Sotho-Tswana mythic animals: Stratagem for environmental conservation.
Kgari-Masondo, Maserole Christina
MetadataShow full item record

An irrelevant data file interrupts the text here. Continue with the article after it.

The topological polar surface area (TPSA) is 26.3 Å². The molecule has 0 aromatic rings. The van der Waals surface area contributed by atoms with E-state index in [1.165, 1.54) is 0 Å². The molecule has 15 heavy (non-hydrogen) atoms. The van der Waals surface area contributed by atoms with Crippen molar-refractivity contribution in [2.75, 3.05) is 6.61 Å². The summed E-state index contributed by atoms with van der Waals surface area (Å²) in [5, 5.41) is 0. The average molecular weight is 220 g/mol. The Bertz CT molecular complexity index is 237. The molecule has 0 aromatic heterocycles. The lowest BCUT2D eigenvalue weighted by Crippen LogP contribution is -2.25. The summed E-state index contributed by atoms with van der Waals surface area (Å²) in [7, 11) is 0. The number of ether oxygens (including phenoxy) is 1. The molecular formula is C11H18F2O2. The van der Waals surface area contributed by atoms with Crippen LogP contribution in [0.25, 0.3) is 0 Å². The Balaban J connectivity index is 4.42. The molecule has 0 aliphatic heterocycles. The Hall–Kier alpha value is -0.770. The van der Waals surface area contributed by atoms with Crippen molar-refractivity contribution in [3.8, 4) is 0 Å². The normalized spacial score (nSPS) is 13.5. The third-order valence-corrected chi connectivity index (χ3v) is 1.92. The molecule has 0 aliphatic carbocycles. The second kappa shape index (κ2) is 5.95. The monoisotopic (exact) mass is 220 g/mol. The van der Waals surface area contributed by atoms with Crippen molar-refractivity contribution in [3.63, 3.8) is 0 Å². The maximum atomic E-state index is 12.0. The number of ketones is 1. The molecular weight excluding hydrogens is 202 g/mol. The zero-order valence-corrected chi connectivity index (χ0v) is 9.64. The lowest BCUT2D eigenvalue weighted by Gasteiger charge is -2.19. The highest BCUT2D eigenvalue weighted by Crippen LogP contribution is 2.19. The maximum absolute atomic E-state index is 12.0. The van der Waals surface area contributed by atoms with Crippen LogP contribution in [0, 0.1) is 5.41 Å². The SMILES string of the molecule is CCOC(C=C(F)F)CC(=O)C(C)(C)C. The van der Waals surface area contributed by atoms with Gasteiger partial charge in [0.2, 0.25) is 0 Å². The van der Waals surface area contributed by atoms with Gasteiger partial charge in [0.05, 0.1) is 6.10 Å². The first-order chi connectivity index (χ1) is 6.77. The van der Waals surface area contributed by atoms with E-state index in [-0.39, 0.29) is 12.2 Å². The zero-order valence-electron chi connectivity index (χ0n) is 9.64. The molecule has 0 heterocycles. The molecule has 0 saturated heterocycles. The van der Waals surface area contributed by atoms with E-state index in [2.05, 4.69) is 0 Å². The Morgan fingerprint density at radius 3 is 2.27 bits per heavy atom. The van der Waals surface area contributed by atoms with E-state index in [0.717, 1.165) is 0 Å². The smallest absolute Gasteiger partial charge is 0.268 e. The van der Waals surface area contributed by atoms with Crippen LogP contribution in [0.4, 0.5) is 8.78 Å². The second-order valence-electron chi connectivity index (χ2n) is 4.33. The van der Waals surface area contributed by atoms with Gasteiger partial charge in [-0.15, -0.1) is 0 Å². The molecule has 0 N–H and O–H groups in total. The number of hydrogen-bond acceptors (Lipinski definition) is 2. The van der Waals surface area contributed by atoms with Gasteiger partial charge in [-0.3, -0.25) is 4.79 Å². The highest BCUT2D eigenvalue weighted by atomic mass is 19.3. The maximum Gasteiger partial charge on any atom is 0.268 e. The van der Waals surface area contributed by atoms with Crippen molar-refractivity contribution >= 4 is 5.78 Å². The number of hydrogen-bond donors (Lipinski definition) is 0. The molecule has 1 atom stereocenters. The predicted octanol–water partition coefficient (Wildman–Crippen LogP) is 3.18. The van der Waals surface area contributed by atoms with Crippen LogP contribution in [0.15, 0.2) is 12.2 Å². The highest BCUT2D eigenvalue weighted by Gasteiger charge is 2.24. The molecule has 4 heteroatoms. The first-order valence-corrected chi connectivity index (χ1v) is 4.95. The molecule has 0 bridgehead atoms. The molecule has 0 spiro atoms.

This article argues that pre-colonial indigenous knowledge placed restrictions on the use of certain animals and perceived them as sacred. This policy was often successful as several species of wildlife are to be found “in many black African areas” today. Communities with chiefs worked together to ensure preservation of sacred animals. Such sacred animals had mythological connotations attached to them – with the purpose of preservation of such fauna. The article deals with the mythic animals among the indigenous Sotho- Tswana group of South Africa and expounds their roles and how they were perceived by the community under study throughout history in a dynamic manner. The article proposes the defiance of some colonial-time interpretations of mythic animals as “superstitious” and “a belief in magic”. It contends that journeying back to the colonial and apartheid era by retelling, reinterpreting and redefining mythic animals showing the history in a changing historical manner will be a step towards a dynamic study of socio-environmental history of sacred animals. The approach of the article is multi-disciplinary drawing from religion, environment, history, linguistics, philosophy, psychology and Africanist genre to show that, mythic animalistic history is not a closed official document as received in the frontier but is dynamic.